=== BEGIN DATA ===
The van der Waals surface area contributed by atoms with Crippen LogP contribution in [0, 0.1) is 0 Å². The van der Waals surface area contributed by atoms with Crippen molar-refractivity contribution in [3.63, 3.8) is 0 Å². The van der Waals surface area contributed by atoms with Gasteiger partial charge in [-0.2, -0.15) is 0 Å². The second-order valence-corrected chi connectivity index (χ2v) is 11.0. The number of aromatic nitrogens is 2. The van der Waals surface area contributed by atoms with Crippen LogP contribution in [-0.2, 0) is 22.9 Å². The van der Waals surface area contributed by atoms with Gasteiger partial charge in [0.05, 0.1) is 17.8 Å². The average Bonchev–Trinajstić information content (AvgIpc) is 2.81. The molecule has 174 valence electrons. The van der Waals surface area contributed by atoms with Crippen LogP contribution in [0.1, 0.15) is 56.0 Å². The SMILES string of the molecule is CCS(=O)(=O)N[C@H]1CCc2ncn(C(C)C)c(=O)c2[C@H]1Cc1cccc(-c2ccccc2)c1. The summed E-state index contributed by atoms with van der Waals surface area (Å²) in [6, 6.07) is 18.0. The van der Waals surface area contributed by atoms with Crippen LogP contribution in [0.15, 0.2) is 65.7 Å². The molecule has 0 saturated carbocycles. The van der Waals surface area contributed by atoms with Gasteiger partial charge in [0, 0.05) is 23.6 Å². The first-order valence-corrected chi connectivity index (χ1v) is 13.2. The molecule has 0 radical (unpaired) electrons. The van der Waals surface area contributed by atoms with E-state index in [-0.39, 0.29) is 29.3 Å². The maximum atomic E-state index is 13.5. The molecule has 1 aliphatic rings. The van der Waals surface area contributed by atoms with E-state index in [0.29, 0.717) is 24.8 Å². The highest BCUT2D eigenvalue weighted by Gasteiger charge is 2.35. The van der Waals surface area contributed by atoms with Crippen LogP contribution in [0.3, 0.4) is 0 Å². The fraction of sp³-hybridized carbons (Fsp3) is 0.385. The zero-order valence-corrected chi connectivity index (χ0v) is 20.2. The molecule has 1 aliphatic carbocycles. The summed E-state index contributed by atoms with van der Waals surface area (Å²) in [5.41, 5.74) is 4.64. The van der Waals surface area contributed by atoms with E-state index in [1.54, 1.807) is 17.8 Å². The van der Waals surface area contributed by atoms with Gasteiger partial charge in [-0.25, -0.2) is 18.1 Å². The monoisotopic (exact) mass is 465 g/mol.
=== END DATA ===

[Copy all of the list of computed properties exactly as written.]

The van der Waals surface area contributed by atoms with Crippen LogP contribution in [0, 0.1) is 0 Å². The van der Waals surface area contributed by atoms with Crippen molar-refractivity contribution in [3.63, 3.8) is 0 Å². The van der Waals surface area contributed by atoms with Gasteiger partial charge in [-0.2, -0.15) is 0 Å². The second-order valence-corrected chi connectivity index (χ2v) is 11.0. The number of aromatic nitrogens is 2. The van der Waals surface area contributed by atoms with Crippen LogP contribution in [-0.2, 0) is 22.9 Å². The van der Waals surface area contributed by atoms with Gasteiger partial charge in [0.05, 0.1) is 17.8 Å². The average Bonchev–Trinajstić information content (AvgIpc) is 2.81. The molecule has 174 valence electrons. The van der Waals surface area contributed by atoms with Crippen LogP contribution in [0.1, 0.15) is 56.0 Å². The SMILES string of the molecule is CCS(=O)(=O)N[C@H]1CCc2ncn(C(C)C)c(=O)c2[C@H]1Cc1cccc(-c2ccccc2)c1. The summed E-state index contributed by atoms with van der Waals surface area (Å²) in [6, 6.07) is 18.0. The van der Waals surface area contributed by atoms with Crippen LogP contribution in [0.15, 0.2) is 65.7 Å². The molecule has 0 saturated carbocycles. The van der Waals surface area contributed by atoms with Gasteiger partial charge in [0, 0.05) is 23.6 Å². The first-order valence-corrected chi connectivity index (χ1v) is 13.2. The molecule has 0 radical (unpaired) electrons. The van der Waals surface area contributed by atoms with E-state index in [-0.39, 0.29) is 29.3 Å². The maximum atomic E-state index is 13.5. The molecule has 1 aliphatic rings. The van der Waals surface area contributed by atoms with E-state index in [0.29, 0.717) is 24.8 Å². The highest BCUT2D eigenvalue weighted by Gasteiger charge is 2.35. The van der Waals surface area contributed by atoms with Crippen LogP contribution in [0.3, 0.4) is 0 Å². The fraction of sp³-hybridized carbons (Fsp3) is 0.385. The zero-order valence-corrected chi connectivity index (χ0v) is 20.2. The molecule has 1 aliphatic carbocycles. The summed E-state index contributed by atoms with van der Waals surface area (Å²) in [5.41, 5.74) is 4.64. The van der Waals surface area contributed by atoms with E-state index in [1.54, 1.807) is 17.8 Å². The van der Waals surface area contributed by atoms with Gasteiger partial charge in [-0.25, -0.2) is 18.1 Å². The monoisotopic (exact) mass is 465 g/mol.